Editor's note: The TimesDaily staff, with profound gratitude, collectively sends our best wishes to longtime photo editor and journalist Matt McKean as he retires from full-time journalism. On this page, he shares a few reflections, and a handful of his favorite images from the thousands he has photographed.
Reflecting on my career as a photojournalist the past 40 years, I am amazed by how quickly the time has passed.
I have been blessed to be able to cover all sorts of events, many wonderful and some terrible. But in the end, it was the people I have met whose lives I have been able to document that have had the greatest impact on my life though my work.
I have covered presidents, vice presidents, all-star athletes, celebrities, and famous entertainers and musicians.
I have flown in helicopters, hot air balloons, gyrocopters, jets and World War II bombers.
I have stood outside on the top of the Renaissance Tower, and crawled through caves.
There have been presidential campaigns, national championships, tragedies, once in a decade storms, and college football rivalries such as the Iron Bowl and the last-minute Alabama win over Auburn with Van Tiffin’s field goal at Legion Field.
Being allowed behind the scenes has given me a glimpse into the lives that I recorded with my camera. Being an artist at heart, but not being able to draw a straight line, I found that a camera was the only option I had.
I do have to say, though, the memories of the people here in the Shoals have lasted the longest with me. People like Eddie Byrd, who used to drive his mule wagon to the lumber yard in Tuscumbia once week to get firewood — a wonderful man with great stories. Or World War II veterans Betty Martin, Ambrose Underwood and Miles Carter.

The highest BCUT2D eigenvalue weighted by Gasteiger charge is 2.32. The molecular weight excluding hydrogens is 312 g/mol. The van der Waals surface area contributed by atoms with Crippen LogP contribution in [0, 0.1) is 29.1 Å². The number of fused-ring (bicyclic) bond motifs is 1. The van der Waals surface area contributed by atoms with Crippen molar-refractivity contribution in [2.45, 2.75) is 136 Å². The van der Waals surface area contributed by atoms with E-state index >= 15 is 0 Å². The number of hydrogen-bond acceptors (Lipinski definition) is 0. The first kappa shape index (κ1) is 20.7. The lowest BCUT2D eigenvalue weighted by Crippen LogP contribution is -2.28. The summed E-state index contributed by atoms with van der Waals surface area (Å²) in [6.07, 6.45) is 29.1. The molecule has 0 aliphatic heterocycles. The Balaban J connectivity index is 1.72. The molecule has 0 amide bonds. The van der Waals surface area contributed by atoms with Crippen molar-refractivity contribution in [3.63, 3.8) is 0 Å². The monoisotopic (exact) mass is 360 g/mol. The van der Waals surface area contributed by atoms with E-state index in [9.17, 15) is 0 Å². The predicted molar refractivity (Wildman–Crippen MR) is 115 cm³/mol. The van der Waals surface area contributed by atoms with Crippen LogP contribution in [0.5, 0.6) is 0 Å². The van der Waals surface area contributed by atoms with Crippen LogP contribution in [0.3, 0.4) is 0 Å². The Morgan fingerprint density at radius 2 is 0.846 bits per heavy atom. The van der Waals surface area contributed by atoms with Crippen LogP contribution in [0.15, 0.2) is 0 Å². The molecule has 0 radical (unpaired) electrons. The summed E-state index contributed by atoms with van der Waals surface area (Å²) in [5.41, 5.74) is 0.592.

So much incredible humanity in such a small area. Sadly, many of them are no longer with us, but I will always carry the moments we shared every time I see their pictures.
During my initial years of shooting pictures for the newspaper it was simply black-and-white film and prints. To shoot a simple assignment meant hours doing darkroom work, developing film and printing photos.
Since the turn of the century, we are able to take a photograph and upload it directly to a laptop, and then to the newspaper or to our smartphones and back. What took hours now takes minutes.
What has been lost is the process of learning how to make great pictures with just a few frames of film.
In the past, I would shoot four rolls of film at a sporting event, a total of 144 images. Of those, many were unusable for one reason or another such as being out of focus or a poor exposure. Each roll cost, as did the processing. We had a room here at the paper for only the commercial film processor.
Things have changed. Last fall, it was not unusual to take 800 to 900 pictures at a football game. It takes longer to edit, but with computer software, most of what was, back then, not usable is usable now, and I can upload pictures from the front seat of my car at halftime. When I'm finished, I erase the card and get ready for the next one.
I will miss being sent out to photograph an assignment where I have the opportunity to meet someone new, or an old friend to make new memories. Life is just an adventure that we embark on each new day, and I look forward to what God has in store for tomorrow.
Thank you for the honor of being able to be a small part of your day and part of the lives of the incredible people in the Shoals.